Let’s face it – sex is an awkward thing to talk about with just anyone. Even though you’re the doctor and they’re the patient, there’s still this uncomfortableness when it comes to initiating a conversation about sex. Should you wait for them to mention it or should you bring it up first? How should you ask them questions about their sexual health without being too pushy? What’s the appropriate level of humor to use during this conversation? Recently doctors are being called out on their bashful behavior. Kaiser Health News recently reported that sexually transmitted diseases are on the rise, and this is in part, due to the fact that many primary care doctors aren’t talking to their patients about sex. Although sexual health may not be your specialty, it can have a huge impact on someone’s health. So, let’s set aside our reservations and have “the talk.” Here are some quick facts and tips for talking to patients about STDs.
Quick Facts About STDs
- According to the Centers for Disease Control and Prevention, reported cases of chlamydia, gonorrhea, and syphilis are at an all-time high. From 2016 to 2017, nationwide rates of chlamydia rose by 7 percent, gonorrhea by 19 percent, and syphilis by 11 percent.
- The federal government established annual screening guidelines for people who are sexually active. However, statistics show that in 2015 providers only screened abut half of sexually active women ages 16 to 24 with private health plans or Medicaid.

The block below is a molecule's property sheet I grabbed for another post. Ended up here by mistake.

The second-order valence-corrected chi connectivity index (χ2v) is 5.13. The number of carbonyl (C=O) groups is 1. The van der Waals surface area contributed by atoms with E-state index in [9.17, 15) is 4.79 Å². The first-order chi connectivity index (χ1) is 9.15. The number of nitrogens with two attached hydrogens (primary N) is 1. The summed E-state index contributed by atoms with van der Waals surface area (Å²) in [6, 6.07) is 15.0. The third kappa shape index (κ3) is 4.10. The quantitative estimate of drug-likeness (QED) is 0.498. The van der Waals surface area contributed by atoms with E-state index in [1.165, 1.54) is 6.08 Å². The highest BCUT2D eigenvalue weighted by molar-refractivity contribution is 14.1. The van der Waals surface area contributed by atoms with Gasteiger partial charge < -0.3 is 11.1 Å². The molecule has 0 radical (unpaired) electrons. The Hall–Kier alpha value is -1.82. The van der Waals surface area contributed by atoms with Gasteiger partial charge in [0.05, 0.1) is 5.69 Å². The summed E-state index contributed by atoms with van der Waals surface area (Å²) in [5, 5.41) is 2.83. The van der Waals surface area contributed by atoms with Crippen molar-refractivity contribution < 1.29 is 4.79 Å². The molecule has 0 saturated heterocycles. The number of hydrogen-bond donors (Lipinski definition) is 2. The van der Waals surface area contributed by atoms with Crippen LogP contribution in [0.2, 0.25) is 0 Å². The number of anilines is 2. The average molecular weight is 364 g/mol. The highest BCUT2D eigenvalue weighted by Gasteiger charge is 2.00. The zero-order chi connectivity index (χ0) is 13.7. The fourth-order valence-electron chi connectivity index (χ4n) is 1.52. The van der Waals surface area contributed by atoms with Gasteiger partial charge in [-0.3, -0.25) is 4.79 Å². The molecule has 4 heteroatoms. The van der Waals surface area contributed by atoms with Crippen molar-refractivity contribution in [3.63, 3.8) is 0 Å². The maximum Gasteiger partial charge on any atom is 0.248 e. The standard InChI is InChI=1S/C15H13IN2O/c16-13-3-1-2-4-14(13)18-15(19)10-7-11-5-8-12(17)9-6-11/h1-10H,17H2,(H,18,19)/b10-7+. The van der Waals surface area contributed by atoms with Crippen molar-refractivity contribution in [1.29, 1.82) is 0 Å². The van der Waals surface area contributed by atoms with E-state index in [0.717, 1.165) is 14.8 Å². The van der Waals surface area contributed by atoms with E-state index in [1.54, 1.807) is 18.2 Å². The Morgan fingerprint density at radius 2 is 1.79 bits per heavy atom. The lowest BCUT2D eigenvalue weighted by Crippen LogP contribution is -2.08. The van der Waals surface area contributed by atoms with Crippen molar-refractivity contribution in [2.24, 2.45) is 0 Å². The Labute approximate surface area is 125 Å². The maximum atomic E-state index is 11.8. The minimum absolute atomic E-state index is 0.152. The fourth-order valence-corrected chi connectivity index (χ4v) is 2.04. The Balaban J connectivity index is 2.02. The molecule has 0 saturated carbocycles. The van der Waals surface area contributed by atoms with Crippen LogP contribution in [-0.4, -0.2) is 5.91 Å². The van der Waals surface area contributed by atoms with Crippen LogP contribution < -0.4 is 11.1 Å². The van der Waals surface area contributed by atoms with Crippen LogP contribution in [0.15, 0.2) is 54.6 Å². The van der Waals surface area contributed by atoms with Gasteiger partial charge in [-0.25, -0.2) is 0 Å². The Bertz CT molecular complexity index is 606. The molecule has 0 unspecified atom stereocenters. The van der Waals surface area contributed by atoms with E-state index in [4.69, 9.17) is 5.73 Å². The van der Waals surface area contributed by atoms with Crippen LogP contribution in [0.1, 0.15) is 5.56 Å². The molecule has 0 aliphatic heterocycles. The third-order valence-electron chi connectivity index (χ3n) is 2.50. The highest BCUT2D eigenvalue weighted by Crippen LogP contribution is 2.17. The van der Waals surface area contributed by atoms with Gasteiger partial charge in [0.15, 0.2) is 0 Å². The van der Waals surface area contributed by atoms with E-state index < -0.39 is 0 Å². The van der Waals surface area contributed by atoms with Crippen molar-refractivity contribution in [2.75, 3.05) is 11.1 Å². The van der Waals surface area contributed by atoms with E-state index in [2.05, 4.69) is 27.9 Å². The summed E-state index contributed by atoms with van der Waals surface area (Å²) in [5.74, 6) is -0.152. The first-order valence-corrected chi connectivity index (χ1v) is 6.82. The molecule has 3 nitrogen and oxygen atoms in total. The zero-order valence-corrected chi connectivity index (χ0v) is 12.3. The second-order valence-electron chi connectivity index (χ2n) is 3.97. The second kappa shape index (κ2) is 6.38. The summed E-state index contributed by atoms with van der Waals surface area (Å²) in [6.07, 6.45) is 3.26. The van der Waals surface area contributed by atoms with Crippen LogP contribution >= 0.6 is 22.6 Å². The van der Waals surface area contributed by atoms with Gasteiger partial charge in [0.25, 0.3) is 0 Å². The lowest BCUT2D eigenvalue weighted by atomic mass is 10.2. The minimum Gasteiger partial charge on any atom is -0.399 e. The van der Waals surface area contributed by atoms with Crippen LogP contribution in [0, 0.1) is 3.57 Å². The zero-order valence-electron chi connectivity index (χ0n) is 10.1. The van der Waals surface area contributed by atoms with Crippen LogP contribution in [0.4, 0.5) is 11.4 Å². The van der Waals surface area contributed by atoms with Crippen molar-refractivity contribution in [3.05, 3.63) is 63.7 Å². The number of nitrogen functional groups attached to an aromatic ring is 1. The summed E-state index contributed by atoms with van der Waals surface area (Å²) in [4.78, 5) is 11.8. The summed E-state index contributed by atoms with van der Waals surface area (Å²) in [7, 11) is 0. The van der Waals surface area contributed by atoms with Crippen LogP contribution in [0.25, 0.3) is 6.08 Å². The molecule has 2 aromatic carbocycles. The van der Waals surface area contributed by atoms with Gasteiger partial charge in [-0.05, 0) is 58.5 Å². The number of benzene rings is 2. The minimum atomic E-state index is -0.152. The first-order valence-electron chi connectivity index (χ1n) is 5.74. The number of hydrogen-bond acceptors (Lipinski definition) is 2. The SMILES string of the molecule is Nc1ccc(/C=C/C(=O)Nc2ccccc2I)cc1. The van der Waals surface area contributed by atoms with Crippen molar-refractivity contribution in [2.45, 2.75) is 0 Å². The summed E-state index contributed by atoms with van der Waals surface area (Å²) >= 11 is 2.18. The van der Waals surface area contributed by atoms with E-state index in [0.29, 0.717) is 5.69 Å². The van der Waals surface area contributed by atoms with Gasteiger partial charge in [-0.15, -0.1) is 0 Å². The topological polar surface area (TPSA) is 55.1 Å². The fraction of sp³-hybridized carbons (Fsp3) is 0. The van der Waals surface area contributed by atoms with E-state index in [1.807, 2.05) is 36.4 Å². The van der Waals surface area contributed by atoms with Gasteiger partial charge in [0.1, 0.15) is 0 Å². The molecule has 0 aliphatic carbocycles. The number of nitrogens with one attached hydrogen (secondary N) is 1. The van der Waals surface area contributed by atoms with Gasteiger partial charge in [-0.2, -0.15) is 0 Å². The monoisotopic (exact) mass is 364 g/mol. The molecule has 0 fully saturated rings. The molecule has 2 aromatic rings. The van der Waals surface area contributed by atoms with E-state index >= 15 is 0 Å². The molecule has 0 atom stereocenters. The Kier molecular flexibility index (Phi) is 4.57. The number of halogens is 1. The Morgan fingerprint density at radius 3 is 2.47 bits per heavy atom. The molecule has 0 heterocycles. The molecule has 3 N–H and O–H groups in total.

- In 2017, Quest surveyed women ages 15-24. It found that only 4 percent of sexually active women felt that they were at risk for chlamydia. Only 2 percent said they were at risk for gonorrhea. The study also found that only 39 percent of the women said they used a condom in their last sexual encounter.
- Another study found that one-quarter of primary care physicians said they were uncomfortable bringing up the risk of STDs with female patients. Not surprisingly, only half of the young women surveyed by Quest said their clinician had asked them about STD testing.
Three Tips for Talking to Patients About STDs
- Know what the annual screening guidelines are
Before you start talking to patients about STDs, it’s important that you know what the annual screening guidelines are. The CDC outlines who to test, for what, and when. It’s helpful to know what’s required from you on your end before you ask your patients if they are sexually active. As a locum tenens provider, keep in mind that testing protocols may differ by state. Be sure to find out what other providers at your current location are doing.
- Bring it up first… don’t wait for them to do it
You might feel like you’re prying into your patient’s personal business. However, keep in mind that they may want you to. Talking about sex with someone other than your partner or close friends can be weird. However, patients do want to be safe and to talk about it. They may just be too shy or embarrassed to bring it up. According to the CDC, studies show that patients want to be asked about sex. The important thing is that you create an open and comfortable environment for them to talk about it.
- Don’t dismiss the idea of testing just because there are no symptoms
Many times, the idea of testing someone who has no symptoms seems strange. However, many STDs can be present without symptoms. This is why the CDC outlined in its guidelines what specific STDs different categories of people are more at risk for. If you stick to the guidelines, understand your patient’s sexual activity, and test them accordingly, you can potentially catch something early.
Do you have any additional tips for talking to patients about STDs? Share with us in the comments below!